To help you on your journey, here is a decade-by-decade guide to saving for retirement.
In your 20s: Getting started
Being in your 20s can feel like an exciting time to be alive but also daunting. It’s never too early to start thinking about your financial future and setting yourself up for success.
With the proper knowledge and planning, you can easily create good savings habits that will set you on the path towards financial security. Start by setting realistic and achievable goals; whether they include buying a house, starting a business or taking out investments, having objectives in mind will help motivate you to save money now.
Creating a budget is also vital to staying on top of your finances. Knowing what expenses you have each month will help keep you organised and make sure there’s enough left over to put aside for savings. Ensure you know about upcoming bills and other costs to build those into your budget. At the same time, remember to enjoy life too! Set money aside to do things you love, such as travel or hobbies. By taking a balanced approach to saving, you’ll be able to get the most out of your 20s while still investing in your future financial security.
Develop good savings habits early in life.
Budget for saving rather than saving what’s left at the end of the month.
Take advantage of tax-efficient ISAs and Lifetime ISAs.
Participate in workplace pension schemes.
In your 30s and 40s: Dialling up focus
Another way to make the most of your 30s and 40s in the UK is to take advantage of salary sacrifice. This is an excellent way to increase your pension contributions while reducing your tax bill. You can redirect this money into your pension pot by agreeing to accept a lower salary each month. This means that while you will be contributing more to your pension, it could leave you with an increased take-home pay as you’ll be paying less National Insurance Contributions (NICs).
Salary sacrifice offers plenty of potential benefits, from reducing NICs payments, pushing back when it comes to paying higher rate tax and helping to maximise employer contributions. Additionally, if you have opted out of an employer pension scheme, you can opt back in and reap the benefits of salary sacrifice.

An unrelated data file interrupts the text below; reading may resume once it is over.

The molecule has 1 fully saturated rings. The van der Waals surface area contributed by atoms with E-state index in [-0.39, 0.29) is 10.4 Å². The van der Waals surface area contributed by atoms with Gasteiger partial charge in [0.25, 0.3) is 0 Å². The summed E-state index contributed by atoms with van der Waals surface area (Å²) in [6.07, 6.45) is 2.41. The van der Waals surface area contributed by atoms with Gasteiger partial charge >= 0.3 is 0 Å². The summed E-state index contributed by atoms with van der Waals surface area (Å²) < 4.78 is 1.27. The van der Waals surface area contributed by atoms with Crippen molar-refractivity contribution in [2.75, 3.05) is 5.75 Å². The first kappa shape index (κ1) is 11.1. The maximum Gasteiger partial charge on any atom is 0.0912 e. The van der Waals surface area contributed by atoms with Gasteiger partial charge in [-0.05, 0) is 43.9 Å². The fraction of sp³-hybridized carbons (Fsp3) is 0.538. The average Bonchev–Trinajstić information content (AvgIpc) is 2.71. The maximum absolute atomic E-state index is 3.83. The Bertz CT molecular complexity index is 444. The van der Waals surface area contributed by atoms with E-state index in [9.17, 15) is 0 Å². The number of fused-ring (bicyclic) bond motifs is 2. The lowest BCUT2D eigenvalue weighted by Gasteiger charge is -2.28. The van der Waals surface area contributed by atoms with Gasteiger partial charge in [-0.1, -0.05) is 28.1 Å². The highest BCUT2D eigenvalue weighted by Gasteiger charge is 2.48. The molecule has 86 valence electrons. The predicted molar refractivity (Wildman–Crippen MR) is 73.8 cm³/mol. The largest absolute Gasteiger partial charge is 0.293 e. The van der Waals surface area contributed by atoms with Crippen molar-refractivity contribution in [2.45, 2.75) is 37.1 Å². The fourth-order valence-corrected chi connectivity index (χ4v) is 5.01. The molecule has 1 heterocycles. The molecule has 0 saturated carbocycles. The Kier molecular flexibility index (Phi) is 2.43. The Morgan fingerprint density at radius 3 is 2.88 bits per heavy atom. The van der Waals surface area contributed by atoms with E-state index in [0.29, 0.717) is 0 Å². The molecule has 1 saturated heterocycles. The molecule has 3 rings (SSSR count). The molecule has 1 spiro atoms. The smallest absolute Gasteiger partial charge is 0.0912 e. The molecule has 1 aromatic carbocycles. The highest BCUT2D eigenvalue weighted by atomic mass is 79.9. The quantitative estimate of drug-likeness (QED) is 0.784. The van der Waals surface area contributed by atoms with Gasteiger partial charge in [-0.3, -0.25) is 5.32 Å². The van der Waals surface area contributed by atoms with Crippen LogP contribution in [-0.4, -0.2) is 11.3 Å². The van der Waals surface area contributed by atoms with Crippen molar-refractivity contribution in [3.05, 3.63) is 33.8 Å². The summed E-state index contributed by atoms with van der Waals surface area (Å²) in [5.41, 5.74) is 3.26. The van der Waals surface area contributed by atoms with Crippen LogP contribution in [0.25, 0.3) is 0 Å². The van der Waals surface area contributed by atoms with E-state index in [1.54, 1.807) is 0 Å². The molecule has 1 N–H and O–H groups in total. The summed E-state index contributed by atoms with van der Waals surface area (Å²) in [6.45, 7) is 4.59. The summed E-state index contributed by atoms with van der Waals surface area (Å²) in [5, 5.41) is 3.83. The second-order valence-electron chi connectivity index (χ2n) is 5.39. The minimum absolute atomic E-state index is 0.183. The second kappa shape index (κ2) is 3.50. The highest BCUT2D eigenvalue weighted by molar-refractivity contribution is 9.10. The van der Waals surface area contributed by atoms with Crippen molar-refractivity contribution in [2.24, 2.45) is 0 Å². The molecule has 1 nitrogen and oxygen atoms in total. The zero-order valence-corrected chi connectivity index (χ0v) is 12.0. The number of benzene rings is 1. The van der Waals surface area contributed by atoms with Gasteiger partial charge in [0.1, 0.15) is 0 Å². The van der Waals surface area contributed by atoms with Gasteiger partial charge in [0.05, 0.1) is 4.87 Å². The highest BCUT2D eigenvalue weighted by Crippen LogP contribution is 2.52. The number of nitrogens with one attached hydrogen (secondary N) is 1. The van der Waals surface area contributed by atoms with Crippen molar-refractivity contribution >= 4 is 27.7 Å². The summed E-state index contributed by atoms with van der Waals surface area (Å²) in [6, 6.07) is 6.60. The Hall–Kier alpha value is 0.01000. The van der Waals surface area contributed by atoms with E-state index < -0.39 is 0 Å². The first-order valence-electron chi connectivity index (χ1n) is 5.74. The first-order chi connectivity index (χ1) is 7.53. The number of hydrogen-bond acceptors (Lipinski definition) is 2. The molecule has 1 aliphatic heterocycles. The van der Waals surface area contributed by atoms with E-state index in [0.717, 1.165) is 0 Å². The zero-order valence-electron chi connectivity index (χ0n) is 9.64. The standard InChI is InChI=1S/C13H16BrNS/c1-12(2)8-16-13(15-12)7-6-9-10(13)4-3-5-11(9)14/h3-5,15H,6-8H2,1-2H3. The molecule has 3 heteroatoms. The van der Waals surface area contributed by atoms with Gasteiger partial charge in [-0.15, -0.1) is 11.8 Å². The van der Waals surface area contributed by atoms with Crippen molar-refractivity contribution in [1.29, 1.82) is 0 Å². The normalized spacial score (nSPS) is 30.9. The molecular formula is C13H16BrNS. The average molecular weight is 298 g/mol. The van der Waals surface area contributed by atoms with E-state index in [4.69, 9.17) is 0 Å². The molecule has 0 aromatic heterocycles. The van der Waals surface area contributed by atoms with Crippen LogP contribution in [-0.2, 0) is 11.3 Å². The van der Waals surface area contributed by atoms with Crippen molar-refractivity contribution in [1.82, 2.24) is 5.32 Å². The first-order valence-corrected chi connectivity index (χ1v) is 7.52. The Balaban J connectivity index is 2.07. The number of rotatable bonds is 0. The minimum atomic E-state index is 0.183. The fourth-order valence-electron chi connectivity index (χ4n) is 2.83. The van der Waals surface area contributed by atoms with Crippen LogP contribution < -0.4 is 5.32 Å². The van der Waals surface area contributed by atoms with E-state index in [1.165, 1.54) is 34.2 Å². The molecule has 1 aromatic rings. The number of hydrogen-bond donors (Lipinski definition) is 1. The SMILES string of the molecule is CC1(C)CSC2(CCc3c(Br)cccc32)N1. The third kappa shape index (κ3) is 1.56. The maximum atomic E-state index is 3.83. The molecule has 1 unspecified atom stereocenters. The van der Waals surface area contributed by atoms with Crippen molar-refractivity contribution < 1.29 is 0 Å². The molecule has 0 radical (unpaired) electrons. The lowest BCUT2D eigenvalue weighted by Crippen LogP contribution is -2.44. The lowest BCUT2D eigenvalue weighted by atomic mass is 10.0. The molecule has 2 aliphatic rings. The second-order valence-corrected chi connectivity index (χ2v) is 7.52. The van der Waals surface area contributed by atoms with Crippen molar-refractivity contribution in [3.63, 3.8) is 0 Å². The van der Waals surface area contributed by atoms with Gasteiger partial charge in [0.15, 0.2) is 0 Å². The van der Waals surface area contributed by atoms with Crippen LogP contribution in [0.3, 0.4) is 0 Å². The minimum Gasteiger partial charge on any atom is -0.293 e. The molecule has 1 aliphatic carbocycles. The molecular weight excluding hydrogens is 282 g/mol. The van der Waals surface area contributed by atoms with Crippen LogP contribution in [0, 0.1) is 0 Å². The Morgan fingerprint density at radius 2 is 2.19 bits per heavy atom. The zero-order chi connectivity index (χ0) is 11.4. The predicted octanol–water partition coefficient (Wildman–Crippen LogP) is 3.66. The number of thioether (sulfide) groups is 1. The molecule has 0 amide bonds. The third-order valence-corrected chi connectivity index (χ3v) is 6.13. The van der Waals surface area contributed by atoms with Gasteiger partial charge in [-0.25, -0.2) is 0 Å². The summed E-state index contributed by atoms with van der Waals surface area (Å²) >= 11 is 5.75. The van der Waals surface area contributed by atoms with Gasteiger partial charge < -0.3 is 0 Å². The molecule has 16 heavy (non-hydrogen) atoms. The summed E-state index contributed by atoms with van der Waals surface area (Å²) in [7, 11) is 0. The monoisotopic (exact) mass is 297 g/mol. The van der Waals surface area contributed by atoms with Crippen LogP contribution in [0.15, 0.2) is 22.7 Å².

Obtain professional financial advice for more information on getting the most out of salary sacrifice in your 30s and 40s. We’ll help guide you through any potential tax implications too.
Consider salary sacrifice to maximise pension payments.
Redirect bonus payments into your pension for a tax-efficient boost.
Seek financial advice to ensure you’re on track for a comfortable retirement.
In your 50s and 60s: The last stretch
As you enter your 50s and 60s, retirement becomes a reality. It is essential to consider the best time for you to retire and how much money you will need to do so. Remember that individuals aged 55 or over can start taking money from their pension. Starting from April 6, 2028, the average minimum pension age will increase to 57. This change may affect you differently depending on your birthdate.
It is worth considering whether taking money at this stage is necessary for your circumstances, as it may impact any tax implications. Ultimately, careful planning and consideration throughout life will help ensure that you have enough money saved when the right time comes to retire.
You should also ensure that you are up to date with any changes in the law or regulations that may affect your retirement and pension savings. As well as seeking professional financial advice, it is a good idea to keep an eye on government announcements and stay informed about news related to pensions and retirement. This can help ensure you receive the best returns for your investments when it comes time to retire.
Determine your retirement goals and assess your progress using online tools and calculators.
Be cautious about taking money from your pension too early, as there could be tax implications.
Use the Government’s free State Pension forecast tool to understand your expected state pension.
Top up your pension as much as possible before stopping regular income.
Remember, it’s never too early to start saving for retirement. By following this decade-by-decade guide, you can work towards a secure and enjoyable retirement that you can look forward to. And don’t forget, a ‘flexi-retirement’ approach is becoming more common, with many people continuing to work in some form during their retirement years.
A PENSION IS A LONG-TERM INVESTMENT NOT NORMALLY ACCESSIBLE UNTIL AGE 55 (57 FROM APRIL 2028 UNLESS THE PLAN HAS A PROTECTED PENSION AGE).
THE VALUE OF YOUR INVESTMENTS (AND ANY INCOME FROM THEM) CAN GO DOWN AS WELL AS UP, WHICH WOULD HAVE AN IMPACT ON THE LEVEL OF PENSION BENEFITS AVAILABLE.
YOUR PENSION INCOME COULD ALSO BE AFFECTED BY THE INTEREST RATES AT THE TIME YOU TAKE YOUR BENEFITS.